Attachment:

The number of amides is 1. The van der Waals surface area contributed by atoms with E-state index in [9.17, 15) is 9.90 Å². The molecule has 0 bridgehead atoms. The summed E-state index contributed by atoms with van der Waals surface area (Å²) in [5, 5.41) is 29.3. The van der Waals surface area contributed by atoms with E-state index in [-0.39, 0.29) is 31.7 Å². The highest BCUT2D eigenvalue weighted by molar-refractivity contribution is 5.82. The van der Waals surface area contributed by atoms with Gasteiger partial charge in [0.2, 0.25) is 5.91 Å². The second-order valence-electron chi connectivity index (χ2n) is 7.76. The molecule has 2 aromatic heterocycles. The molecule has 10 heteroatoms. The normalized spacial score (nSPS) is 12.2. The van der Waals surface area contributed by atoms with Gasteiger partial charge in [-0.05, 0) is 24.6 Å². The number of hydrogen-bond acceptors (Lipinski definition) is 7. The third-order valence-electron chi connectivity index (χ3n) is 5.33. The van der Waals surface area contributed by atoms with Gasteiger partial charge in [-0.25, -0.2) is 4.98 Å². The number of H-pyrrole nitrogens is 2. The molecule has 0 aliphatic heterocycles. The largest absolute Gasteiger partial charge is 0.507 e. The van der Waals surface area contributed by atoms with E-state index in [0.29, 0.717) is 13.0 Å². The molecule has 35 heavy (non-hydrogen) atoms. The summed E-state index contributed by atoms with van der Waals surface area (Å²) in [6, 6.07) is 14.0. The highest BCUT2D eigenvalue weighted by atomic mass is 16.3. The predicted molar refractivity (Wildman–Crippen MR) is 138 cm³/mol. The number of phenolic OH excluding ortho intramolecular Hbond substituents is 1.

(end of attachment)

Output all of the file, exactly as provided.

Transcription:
The number of amides is 1. The van der Waals surface area contributed by atoms with E-state index in [9.17, 15) is 9.90 Å². The molecule has 0 bridgehead atoms. The summed E-state index contributed by atoms with van der Waals surface area (Å²) in [5, 5.41) is 29.3. The van der Waals surface area contributed by atoms with E-state index in [-0.39, 0.29) is 31.7 Å². The highest BCUT2D eigenvalue weighted by molar-refractivity contribution is 5.82. The van der Waals surface area contributed by atoms with Gasteiger partial charge in [0.2, 0.25) is 5.91 Å². The second-order valence-electron chi connectivity index (χ2n) is 7.76. The molecule has 2 aromatic heterocycles. The molecule has 10 heteroatoms. The normalized spacial score (nSPS) is 12.2. The van der Waals surface area contributed by atoms with Gasteiger partial charge in [-0.05, 0) is 24.6 Å². The number of hydrogen-bond acceptors (Lipinski definition) is 7. The third-order valence-electron chi connectivity index (χ3n) is 5.33. The van der Waals surface area contributed by atoms with Gasteiger partial charge in [-0.25, -0.2) is 4.98 Å². The number of H-pyrrole nitrogens is 2. The molecule has 0 aliphatic heterocycles. The largest absolute Gasteiger partial charge is 0.507 e. The van der Waals surface area contributed by atoms with E-state index in [0.29, 0.717) is 13.0 Å². The molecule has 35 heavy (non-hydrogen) atoms. The summed E-state index contributed by atoms with van der Waals surface area (Å²) in [6, 6.07) is 14.0. The highest BCUT2D eigenvalue weighted by atomic mass is 16.3. The predicted molar refractivity (Wildman–Crippen MR) is 138 cm³/mol. The number of phenolic OH excluding ortho intramolecular Hbond substituents is 1.